By Sargis Karavardanyan
A fight against injustice, corruption and terror often leads to eruption of violent clashes. When the efforts for ending hostilities take a shape of peaceful protests by unarmed civilians of the United States, it is anticipated that the government will not interfere and silence the right to free speech granted by the Constitution. It will also be logical to expect that no interference into peaceful protests will be done by a foreign superpower that makes an official visit to a democratic powerhouse such as the United States of America.
Surprisingly, the evidence (captured on video) proves that the power of the First Amendment of the United States Constitution is vulnerable when challenged by an external force such as Turkey, whose government has faced significant criticism from Western powers for exercising autocratic practices over its subjects.
A large group of Kurdish, Greek and Armenian protesters became the first to experience the erosion of the First Amendment by a foreign government on American soil. The peaceful protests took place on May 17, 2017, in front of the Turkish ambassador’s residence. Those gathered around the residence carried the mission of inveighing the authoritarianism of President Erdogan and his domestic allies against the Kurdish minorities in Turkey.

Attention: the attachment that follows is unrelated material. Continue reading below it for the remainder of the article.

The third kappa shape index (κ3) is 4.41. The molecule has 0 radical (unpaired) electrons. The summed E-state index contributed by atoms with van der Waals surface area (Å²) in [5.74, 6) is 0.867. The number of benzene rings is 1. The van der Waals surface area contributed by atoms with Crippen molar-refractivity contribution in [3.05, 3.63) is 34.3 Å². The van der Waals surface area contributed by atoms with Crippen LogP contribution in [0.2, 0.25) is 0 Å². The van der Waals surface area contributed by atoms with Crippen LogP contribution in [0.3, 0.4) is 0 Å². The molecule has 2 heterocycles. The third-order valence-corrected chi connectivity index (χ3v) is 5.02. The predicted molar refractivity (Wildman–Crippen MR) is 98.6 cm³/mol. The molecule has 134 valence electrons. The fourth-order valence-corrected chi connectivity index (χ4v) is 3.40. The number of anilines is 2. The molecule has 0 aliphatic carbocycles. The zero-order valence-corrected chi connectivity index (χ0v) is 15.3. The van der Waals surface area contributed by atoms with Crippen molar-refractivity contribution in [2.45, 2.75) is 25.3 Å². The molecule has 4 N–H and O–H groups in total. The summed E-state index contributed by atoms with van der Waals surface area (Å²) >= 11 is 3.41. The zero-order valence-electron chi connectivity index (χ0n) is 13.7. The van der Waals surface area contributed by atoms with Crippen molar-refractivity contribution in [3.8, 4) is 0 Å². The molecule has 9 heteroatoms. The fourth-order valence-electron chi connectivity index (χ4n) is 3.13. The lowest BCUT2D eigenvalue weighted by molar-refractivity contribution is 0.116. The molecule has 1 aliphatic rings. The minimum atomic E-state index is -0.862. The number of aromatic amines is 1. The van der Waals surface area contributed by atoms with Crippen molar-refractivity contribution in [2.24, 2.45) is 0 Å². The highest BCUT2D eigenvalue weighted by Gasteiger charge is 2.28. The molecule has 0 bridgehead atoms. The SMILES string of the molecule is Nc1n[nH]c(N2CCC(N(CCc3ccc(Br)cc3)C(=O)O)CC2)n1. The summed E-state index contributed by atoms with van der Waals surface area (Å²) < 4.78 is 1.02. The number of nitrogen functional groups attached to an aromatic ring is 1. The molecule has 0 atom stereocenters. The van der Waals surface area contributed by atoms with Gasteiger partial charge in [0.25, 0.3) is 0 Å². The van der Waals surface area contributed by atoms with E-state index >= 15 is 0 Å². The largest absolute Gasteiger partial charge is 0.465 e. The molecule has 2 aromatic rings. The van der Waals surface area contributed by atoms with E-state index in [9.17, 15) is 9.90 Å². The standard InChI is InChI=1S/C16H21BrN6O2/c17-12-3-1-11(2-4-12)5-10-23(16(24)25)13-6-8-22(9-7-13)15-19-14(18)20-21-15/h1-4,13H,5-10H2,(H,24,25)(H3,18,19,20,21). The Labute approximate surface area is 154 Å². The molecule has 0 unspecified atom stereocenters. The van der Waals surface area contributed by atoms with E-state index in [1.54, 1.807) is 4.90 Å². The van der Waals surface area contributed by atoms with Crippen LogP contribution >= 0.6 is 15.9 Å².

Upon the arrival of the president of Turkey, Recep Tayyip Erdogan, who was protected by a cadre of bodyguards, mayhem erupted between the guards and unarmed protestors. The violent clash caused severe injuries such as concussion, broken bones, and cuts on various parts of bodies among women and elderly, to name but a few. The video footage captured by the eyewitnesses demonstrates how the bodyguards of the Turkey’s president viciously hit protestors. Confused by the unanticipated chaos, the victims of the brawl crawled and groveled on the ground to escape kicks and punches from the guards to their face.
The problem between Turkey and each of the aforementioned ethnic groups stretches back centuries. The conflict gained momentum in a relatively more contemporary period at the beginning of the 20th century when on the verge of the Ottoman Empire, the Turkish government planned and executed the mass elimination of ethnic Armenians, Assyrians, Greeks and Kurds between 1915 and 1923. Each of the groups protesting on May 17 had their own tragic history created by the inhumane acts of the Turkish government. The main motivation for the protestors of various ethnic groups was that both past and present wrongdoings of the Turkish state are still being practiced on innocent civilians, or have not been recognized by the government.